Box Jelly Fish Dangers On The Great Barrier Reef

Box Jelly Fish Dangers On The Great Barrier Reef

The Great Barrier Reef is the largest and most beautiful coral reef in the world with several varied colorful species of marine life. However, if you plan to make a trip there, remember that it also is home to the world’s most poisonous creature, the chironex fleckeri, commonly known as the box jelly fish. At times, it is also known as a sea wasp. Their sting can be extremely painful and can cause instant death. A minimum of 63 human deaths have already been recorded till date in Australia due to box jelly fish.


Physical Characteristics
Box jelly fish is transparent, pale blue and cube or umbrella shaped, but has 4 sides, and hence, the name. An adult can attain a size of a basketball and may have up to 60 tentacles, each around five meters long and positioned in clusters around the four corners of their body. These tentacles are studded with nearly 5 million cells that are used for stinging prey and for defense. These cells are known as nematocytes, which get activated when the arms of the jellyfish touch certain prey that have specific chemicals on their bodies.

This jellyfish has a keen vision with 24 eyes, distributed in clusters on each of its four sides. Some of its eyes are complete with retina, cornea, lens and an iris that have the ability to contract as well as dilate. They are very swift and can attain a speed of 4 knots using their water propulsion mechanism.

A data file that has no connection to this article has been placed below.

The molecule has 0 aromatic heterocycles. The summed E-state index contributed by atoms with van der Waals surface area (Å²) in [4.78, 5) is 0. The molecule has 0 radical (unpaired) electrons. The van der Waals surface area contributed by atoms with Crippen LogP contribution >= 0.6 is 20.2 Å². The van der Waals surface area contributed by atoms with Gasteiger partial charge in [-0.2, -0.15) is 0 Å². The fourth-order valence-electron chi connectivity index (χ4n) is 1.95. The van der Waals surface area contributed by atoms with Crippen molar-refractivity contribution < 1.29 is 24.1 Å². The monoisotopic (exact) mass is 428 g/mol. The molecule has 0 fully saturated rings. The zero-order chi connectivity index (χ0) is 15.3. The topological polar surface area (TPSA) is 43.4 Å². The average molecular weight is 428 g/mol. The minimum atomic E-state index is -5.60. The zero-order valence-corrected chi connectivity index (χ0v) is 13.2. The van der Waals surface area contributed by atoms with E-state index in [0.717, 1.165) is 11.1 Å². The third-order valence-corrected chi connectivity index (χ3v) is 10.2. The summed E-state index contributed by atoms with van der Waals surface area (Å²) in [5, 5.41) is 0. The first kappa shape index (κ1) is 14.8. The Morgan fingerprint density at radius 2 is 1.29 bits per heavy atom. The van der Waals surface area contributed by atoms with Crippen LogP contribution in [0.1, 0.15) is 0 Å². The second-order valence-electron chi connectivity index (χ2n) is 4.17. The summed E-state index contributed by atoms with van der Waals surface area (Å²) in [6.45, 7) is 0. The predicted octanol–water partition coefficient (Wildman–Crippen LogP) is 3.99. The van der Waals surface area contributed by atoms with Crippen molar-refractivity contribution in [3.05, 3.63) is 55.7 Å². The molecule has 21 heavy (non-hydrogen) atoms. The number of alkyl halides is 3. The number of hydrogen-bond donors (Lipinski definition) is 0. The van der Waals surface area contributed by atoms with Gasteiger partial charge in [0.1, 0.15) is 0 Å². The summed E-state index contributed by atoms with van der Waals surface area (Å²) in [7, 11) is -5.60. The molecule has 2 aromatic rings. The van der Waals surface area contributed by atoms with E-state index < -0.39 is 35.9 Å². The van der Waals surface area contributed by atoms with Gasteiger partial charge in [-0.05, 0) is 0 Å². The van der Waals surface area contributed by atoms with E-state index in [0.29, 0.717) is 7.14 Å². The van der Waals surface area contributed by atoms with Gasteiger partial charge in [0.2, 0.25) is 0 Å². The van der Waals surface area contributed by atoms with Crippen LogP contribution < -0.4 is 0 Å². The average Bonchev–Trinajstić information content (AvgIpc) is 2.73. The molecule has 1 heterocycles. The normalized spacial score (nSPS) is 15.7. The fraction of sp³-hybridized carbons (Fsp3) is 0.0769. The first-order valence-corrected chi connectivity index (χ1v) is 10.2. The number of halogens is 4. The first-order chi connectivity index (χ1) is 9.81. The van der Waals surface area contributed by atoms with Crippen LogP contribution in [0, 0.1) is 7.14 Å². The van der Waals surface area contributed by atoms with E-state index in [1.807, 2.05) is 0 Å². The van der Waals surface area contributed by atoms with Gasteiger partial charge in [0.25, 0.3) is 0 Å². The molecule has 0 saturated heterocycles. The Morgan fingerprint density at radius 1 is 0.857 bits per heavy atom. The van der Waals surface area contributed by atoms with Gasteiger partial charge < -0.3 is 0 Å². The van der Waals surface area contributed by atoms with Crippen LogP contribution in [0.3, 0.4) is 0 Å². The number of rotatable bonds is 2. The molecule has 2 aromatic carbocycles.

Defense and Food
Box jelly fishes feed on small crustaceans and fish, such as crayfish, shrimp, and baitfish. The venom from their tentacles is used for catching prey as well as for defense from their enemies, such as butterfish, batfish, rabbit fish and crabs.

Box jellyfishes prefer to be in shallow waters and nearby beaches. They are often found near river mouths, bays and creeks particularly after a rain shower. They avoid wandering towards deep, rough waters. During high tides, they shift to shallow waters. Coral reefs and places with too many sea weeds or grass are never the best places to find them.

Research shows that the number of humans killed by box jelly fish is relatively higher than a collective kill percentage of stonefish, sharks, sea snakes and even crocodiles. In northern parts of Australia, the box jelly fish is found primarily from October to May, whereas further south, towards Northern Queensland or North Western Australia, the box jelly fish is present between November and March.

It is recommended to be careful while walking on the sandy beaches in these regions, as accidentally stepping on their tentacles can cause sudden death. Avoid swimming or surfing in the waters, especially during the peak months unless the beach is enclosed by stinger nets. It is advisable to adhere to the precautionary measures throughout the year as few cases are reported off-season also. Make sure that you wear swimming gears designed for protecting you against them and never go swimming alone. Importantly, educate yourself on how to administer first aid on yourself or another person if stung by a box jelly fish.

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